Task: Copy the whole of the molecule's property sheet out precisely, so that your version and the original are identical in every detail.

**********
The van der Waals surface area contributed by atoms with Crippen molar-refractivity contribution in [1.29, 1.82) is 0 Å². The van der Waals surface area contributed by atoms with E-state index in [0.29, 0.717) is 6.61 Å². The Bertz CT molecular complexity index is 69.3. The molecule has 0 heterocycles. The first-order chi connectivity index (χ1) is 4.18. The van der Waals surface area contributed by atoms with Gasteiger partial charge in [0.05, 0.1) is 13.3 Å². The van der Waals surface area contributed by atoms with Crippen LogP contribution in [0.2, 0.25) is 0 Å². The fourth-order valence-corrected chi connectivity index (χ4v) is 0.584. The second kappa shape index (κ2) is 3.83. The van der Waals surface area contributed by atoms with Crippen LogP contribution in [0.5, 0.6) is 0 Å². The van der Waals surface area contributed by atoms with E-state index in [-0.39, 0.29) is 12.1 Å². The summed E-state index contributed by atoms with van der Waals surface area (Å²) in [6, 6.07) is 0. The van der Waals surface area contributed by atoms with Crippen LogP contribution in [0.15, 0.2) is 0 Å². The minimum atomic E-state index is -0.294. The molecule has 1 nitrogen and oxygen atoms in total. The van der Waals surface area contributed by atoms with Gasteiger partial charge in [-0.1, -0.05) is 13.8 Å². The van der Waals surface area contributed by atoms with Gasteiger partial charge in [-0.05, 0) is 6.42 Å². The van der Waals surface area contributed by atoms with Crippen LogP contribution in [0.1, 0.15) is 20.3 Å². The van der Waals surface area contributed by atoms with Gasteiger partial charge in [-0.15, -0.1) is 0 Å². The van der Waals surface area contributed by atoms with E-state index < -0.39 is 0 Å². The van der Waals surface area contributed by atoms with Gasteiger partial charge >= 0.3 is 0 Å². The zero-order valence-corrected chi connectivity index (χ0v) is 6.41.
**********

The van der Waals surface area contributed by atoms with Crippen molar-refractivity contribution in [1.29, 1.82) is 0 Å². The van der Waals surface area contributed by atoms with E-state index in [0.29, 0.717) is 6.61 Å². The Bertz CT molecular complexity index is 69.3. The molecule has 0 heterocycles. The first-order chi connectivity index (χ1) is 4.18. The van der Waals surface area contributed by atoms with Gasteiger partial charge in [0.05, 0.1) is 13.3 Å². The van der Waals surface area contributed by atoms with Crippen LogP contribution in [0.2, 0.25) is 0 Å². The fourth-order valence-corrected chi connectivity index (χ4v) is 0.584. The second kappa shape index (κ2) is 3.83. The van der Waals surface area contributed by atoms with Crippen LogP contribution in [0.5, 0.6) is 0 Å². The van der Waals surface area contributed by atoms with E-state index in [-0.39, 0.29) is 12.1 Å². The summed E-state index contributed by atoms with van der Waals surface area (Å²) in [6, 6.07) is 0. The van der Waals surface area contributed by atoms with Crippen LogP contribution in [0.15, 0.2) is 0 Å². The minimum atomic E-state index is -0.294. The molecule has 1 nitrogen and oxygen atoms in total. The van der Waals surface area contributed by atoms with Gasteiger partial charge in [-0.1, -0.05) is 13.8 Å². The van der Waals surface area contributed by atoms with Gasteiger partial charge in [-0.05, 0) is 6.42 Å². The van der Waals surface area contributed by atoms with Crippen LogP contribution in [0.1, 0.15) is 20.3 Å². The van der Waals surface area contributed by atoms with Gasteiger partial charge in [-0.15, -0.1) is 0 Å². The van der Waals surface area contributed by atoms with E-state index < -0.39 is 0 Å². The van der Waals surface area contributed by atoms with Gasteiger partial charge >= 0.3 is 0 Å². The zero-order valence-corrected chi connectivity index (χ0v) is 6.41.